I think this observation is spot on. I am fortunate to work with priests who exemplify number one. Number two would indeed be a matter of moving to the boundaries and giving witness to the experience of faith. It was my experience back East that this was definitely an area of impoverishment.

My own sense is that we need form III, as well as form IV (for the reconciliation of two estranged persons), V (for the reconciliation of people harmed by the institution), VI (for the reconciliation of a cleric who has abused trust) and probably VII, VIII, and IX (for a few other options I can’t think of, but other people might). The more tools the better. Having two swiss army knives is useful to a degree. But is it necessary? Optimal? Useful for absolutely every possibility?

The cynic in me suggests that such discussions on widening the Rite of Penance are closed at the present time. I would hope it were not so. That a good friend would attack the messenger is itself an example of the “peevish way” of some clerics and prelates. Maybe we shouldn’t assume that the vast majority of non-confessing believers are deficient in some way before we consider that perhaps it is what we offer them is somehow lacking. The reality is likely that we are all impoverished to a degree.

That the Rite of Penance doesn’t seem to be working for most believers should tell us it’s worth thinking outside the box. That thought process doesn’t necessarily usher in cheap grace, hardline solutions, or something perceived as unfair. It’s just trying to get something good working again. Nothing wrong with that, is there?

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About catholicsensibility

Todd and his family live in Ames, Iowa. He serves a Catholic parish of both Iowa State students and town residents.
This entry was posted in Commentary, Rite of Penance. Bookmark the permalink.

3 Responses to The Rudder of Missed Opportunities

  1. LIam says:

    Todd

    Just to be clearer (since I must not have been clear enough). My first paragraph was directed at the content of the post. Not you as a person. I attacked the particular message. I will try to be clearer in the future, and I am sorry I failed in this instance.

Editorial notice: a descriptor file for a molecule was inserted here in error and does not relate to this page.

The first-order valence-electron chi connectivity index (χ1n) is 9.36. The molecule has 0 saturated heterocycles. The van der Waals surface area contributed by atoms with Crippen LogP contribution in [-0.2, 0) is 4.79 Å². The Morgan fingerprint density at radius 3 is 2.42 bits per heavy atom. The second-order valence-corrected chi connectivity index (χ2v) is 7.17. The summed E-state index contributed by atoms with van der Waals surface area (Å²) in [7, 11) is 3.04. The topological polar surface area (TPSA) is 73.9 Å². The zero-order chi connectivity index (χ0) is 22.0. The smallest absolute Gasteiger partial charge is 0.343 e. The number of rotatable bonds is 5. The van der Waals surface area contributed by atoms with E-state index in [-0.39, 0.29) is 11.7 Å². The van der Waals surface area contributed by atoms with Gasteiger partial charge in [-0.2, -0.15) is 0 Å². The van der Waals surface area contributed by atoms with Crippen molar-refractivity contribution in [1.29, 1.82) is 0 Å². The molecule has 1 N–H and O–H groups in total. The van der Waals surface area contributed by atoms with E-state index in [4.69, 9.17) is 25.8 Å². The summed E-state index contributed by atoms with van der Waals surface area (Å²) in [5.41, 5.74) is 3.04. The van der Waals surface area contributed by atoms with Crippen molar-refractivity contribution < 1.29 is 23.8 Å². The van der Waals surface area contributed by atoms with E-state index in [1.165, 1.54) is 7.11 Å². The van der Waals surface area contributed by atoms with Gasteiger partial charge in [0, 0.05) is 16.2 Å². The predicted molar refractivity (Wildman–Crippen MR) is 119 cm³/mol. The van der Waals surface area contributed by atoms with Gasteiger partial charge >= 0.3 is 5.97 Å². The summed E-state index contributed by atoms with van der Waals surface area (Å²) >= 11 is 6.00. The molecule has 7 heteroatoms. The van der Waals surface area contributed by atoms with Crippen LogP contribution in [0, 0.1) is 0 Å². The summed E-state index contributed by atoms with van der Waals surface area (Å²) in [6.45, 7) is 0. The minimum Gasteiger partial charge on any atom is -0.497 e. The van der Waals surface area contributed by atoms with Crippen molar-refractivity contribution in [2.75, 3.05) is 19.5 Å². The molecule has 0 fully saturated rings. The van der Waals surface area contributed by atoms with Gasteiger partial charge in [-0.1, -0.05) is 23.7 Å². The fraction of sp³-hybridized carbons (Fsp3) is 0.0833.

2. Todd says:

    I thought you were a little hard on the message, is all. But point taken and accepted. I identified too much with the message–I see it now.

    I suggested form III as a “possible frontier,” not the path to the promised land. I suggested form I, which I do use more regularly than II, is perhaps to be found wanting in some respects.

    I appreciate the anchor your comment offered. Let’s not abandon what’s worked in previous generations for a segment of Catholics. I agree. It’s actually very heartening to see penitents in my parish waiting as long as an hour to confess their sins in form I. And praying for substantial times in church after they receive absolution. I didn’t even get to the question of deacons and lay confessors.

    • LIam says:

      All good.

      I should add, I rarely encounter a confessor who actually uses the form of Form I. I believe it’s a concession to the penitents who are almost all unlikely to have been “trained” in that form (I remember encountering the formal changes in the 1970s, at least), and pragmatically to expediency. But I also find many priests are willing to follow a more progressive lead by penitents if they are not under a time gun.

      Of course, not all priests are gifted confessors. There’s that, too. I had 4 good ones near me until personnel shuffles in 2012-13 (which I took to be a blessed abundance), which led to a few months of further explorations.